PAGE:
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proof of free-will

 
 
Ding an Sich
 
  1  
Reply Wed 13 Oct, 2010 11:30 am
@north,
north wrote:


is the advancement of understanding , thought , therefore thinking upon , therefore new ideas

beyond instinct

instinct naturally is a way of thinking upon survival , only , and has no free-will associated with it

therefore free-will is the ability for the advanced brain to think , understand and dwell beyond the instinctual brain

is this not obvious ?

discuss


Well are we not instinctive as well as rational? So what could we say about our brains? That it involves both free-will and something else? Granted we want to survive, so we use the best tools we have. How does this show that we have a will that is free?

Im having a hard time with this whole free-will thing. It might have something to do with a lack of definition, or poorly constructed definition. Just a thought.
Fil Albuquerque
 
  1  
Reply Wed 13 Oct, 2010 12:46 pm
@Ding an Sich,
Conflictive fusion of "code" ("pattern systems") in meaning often bring this kind of confusion in language conceptual imagery...poorly defined is the least it can be said on it...
Ding an Sich
 
  1  
Reply Wed 13 Oct, 2010 01:02 pm
@Fil Albuquerque,
True. This is why I do not address most of the threads involving free-will. No one really seems (including me) to understand what it means.
0 Replies
 
55hikky
 
  1  
Reply Thu 13 Jan, 2011 01:57 pm
@Merry Andrew,
it's possible if there was only one culture, which is what is going to happen given humanity enough time, one way or another, one form or another.
0 Replies
 
55hikky
 
  1  
Reply Thu 13 Jan, 2011 07:31 pm
@Merry Andrew,
"DNA and your upbringing"

for this I actually like to use the argument used for abortion by Marry Ann Warren, the 5 criteria to be a full-fledged member of a human moral community (which is communication, self-motivation, self-awareness, rationality, and consciousness). What I concentrate most here are to do everything consciously, and be self-motivating.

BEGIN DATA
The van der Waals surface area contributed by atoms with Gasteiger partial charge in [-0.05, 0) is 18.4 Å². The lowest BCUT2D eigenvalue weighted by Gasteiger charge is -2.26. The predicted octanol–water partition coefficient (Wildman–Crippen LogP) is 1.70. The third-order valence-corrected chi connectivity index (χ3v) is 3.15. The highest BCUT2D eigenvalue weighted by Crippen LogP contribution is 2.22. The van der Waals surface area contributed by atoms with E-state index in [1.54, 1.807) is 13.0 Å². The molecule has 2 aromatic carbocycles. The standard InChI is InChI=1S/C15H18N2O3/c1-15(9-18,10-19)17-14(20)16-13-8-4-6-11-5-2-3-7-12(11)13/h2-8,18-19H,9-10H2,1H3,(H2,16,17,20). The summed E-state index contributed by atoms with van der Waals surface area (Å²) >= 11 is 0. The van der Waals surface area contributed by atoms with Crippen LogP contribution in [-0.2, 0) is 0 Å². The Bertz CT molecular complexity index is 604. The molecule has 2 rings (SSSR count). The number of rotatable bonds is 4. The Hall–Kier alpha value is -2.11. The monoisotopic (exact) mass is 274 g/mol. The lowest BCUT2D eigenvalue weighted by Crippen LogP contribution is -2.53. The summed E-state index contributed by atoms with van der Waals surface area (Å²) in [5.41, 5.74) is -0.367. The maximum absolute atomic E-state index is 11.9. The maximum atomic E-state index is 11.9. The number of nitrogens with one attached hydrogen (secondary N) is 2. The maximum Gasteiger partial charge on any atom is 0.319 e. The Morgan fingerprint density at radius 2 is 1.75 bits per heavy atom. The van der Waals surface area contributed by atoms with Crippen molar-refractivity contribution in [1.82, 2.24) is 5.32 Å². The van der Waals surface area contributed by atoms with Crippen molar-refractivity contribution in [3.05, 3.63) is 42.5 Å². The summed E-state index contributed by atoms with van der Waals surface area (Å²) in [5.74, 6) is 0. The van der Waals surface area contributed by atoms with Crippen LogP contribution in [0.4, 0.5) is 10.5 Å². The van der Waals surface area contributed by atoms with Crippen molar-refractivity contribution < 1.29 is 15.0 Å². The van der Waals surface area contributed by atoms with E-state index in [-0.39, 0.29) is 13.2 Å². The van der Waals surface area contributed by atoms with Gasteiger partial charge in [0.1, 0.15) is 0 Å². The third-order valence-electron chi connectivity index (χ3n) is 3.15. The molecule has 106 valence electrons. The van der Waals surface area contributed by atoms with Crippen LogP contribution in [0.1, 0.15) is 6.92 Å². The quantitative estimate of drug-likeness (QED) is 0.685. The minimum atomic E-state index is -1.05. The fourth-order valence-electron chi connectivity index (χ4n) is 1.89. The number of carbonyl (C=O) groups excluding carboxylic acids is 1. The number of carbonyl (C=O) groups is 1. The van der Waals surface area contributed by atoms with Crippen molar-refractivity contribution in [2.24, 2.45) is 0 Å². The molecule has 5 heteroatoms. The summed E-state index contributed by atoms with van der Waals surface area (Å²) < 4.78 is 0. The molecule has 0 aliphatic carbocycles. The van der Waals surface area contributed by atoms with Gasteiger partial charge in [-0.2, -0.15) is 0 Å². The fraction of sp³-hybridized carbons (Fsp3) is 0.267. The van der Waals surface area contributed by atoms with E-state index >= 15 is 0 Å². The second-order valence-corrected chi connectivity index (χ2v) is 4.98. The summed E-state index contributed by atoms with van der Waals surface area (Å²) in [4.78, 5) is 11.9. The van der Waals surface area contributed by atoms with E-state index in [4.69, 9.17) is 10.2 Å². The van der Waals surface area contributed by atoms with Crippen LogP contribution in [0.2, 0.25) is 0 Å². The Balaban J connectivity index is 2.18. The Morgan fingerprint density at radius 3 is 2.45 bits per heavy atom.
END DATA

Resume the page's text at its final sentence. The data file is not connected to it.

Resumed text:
-----
note: though this argument in the reasoning for abortion/applied as a universal law, has some shortcomings, I actually agree with this and think this should be applied to some extent.

note2: I use the term "consciousness" here as not BE conscious (since we all sleep, and wouldn't want to be called not human just because we sleep! but instead use this as to DO conscious things. in another words, antithesis to subconscious rather than "not conscious".
-----

what you said is true; if everything is determined by DNA/Genes and our upbringing, yes, we don't have free will in my opinion.

(allow me to make a few modifications in the vocabulary so that I can flow your argument with mine.)

what you're saying is that if DNA is determining our actions, it is our Genes, and if it is our genes, it is our instincts, and in another word, it is our subconscious (whether it be desire for sugar, protein and fat, or to procreate or altruistic acts). So we need to use our consciousness to control our subconscious.

When you say upbringing, I will expand this to government, society, media, entertainment, advertisement, parenting, and every other external motivation. And we must control this and not allow any of this to be a motive and reason for what we think and do, so we need to be self-motivating, do what we think is right from our own selves and rational, rather than anyone else saying.

So I summarize,